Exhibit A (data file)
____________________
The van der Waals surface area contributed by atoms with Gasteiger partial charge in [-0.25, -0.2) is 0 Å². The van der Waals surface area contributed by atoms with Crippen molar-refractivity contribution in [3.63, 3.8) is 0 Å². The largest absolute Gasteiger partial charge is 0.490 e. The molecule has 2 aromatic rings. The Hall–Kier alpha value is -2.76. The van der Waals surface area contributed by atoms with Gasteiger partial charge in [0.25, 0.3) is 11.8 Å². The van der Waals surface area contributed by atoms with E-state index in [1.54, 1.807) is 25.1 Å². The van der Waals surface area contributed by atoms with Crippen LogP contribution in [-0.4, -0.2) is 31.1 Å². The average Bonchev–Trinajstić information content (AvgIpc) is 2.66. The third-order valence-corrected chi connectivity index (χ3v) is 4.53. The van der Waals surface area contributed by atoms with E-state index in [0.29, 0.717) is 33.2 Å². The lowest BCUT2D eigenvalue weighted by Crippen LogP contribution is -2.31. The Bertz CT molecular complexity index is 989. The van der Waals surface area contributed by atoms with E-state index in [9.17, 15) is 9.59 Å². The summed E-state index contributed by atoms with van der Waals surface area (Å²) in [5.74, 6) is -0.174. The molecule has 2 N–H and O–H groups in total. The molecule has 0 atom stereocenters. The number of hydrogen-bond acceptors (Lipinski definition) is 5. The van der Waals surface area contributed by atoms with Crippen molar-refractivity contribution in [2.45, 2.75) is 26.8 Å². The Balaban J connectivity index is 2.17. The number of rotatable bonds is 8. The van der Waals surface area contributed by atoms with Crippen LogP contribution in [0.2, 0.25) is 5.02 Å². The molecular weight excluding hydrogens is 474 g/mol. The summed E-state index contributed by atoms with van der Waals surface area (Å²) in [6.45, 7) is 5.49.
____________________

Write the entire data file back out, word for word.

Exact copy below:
The van der Waals surface area contributed by atoms with Gasteiger partial charge in [-0.25, -0.2) is 0 Å². The van der Waals surface area contributed by atoms with Crippen molar-refractivity contribution in [3.63, 3.8) is 0 Å². The largest absolute Gasteiger partial charge is 0.490 e. The molecule has 2 aromatic rings. The Hall–Kier alpha value is -2.76. The van der Waals surface area contributed by atoms with Gasteiger partial charge in [0.25, 0.3) is 11.8 Å². The van der Waals surface area contributed by atoms with E-state index in [1.54, 1.807) is 25.1 Å². The van der Waals surface area contributed by atoms with Crippen LogP contribution in [-0.4, -0.2) is 31.1 Å². The average Bonchev–Trinajstić information content (AvgIpc) is 2.66. The third-order valence-corrected chi connectivity index (χ3v) is 4.53. The van der Waals surface area contributed by atoms with E-state index in [0.29, 0.717) is 33.2 Å². The lowest BCUT2D eigenvalue weighted by Crippen LogP contribution is -2.31. The Bertz CT molecular complexity index is 989. The van der Waals surface area contributed by atoms with E-state index in [9.17, 15) is 9.59 Å². The summed E-state index contributed by atoms with van der Waals surface area (Å²) in [5.74, 6) is -0.174. The molecule has 2 N–H and O–H groups in total. The molecule has 0 atom stereocenters. The number of hydrogen-bond acceptors (Lipinski definition) is 5. The van der Waals surface area contributed by atoms with Crippen molar-refractivity contribution in [2.45, 2.75) is 26.8 Å². The Balaban J connectivity index is 2.17. The number of rotatable bonds is 8. The van der Waals surface area contributed by atoms with Crippen LogP contribution in [0.2, 0.25) is 5.02 Å². The molecular weight excluding hydrogens is 474 g/mol. The summed E-state index contributed by atoms with van der Waals surface area (Å²) in [6.45, 7) is 5.49.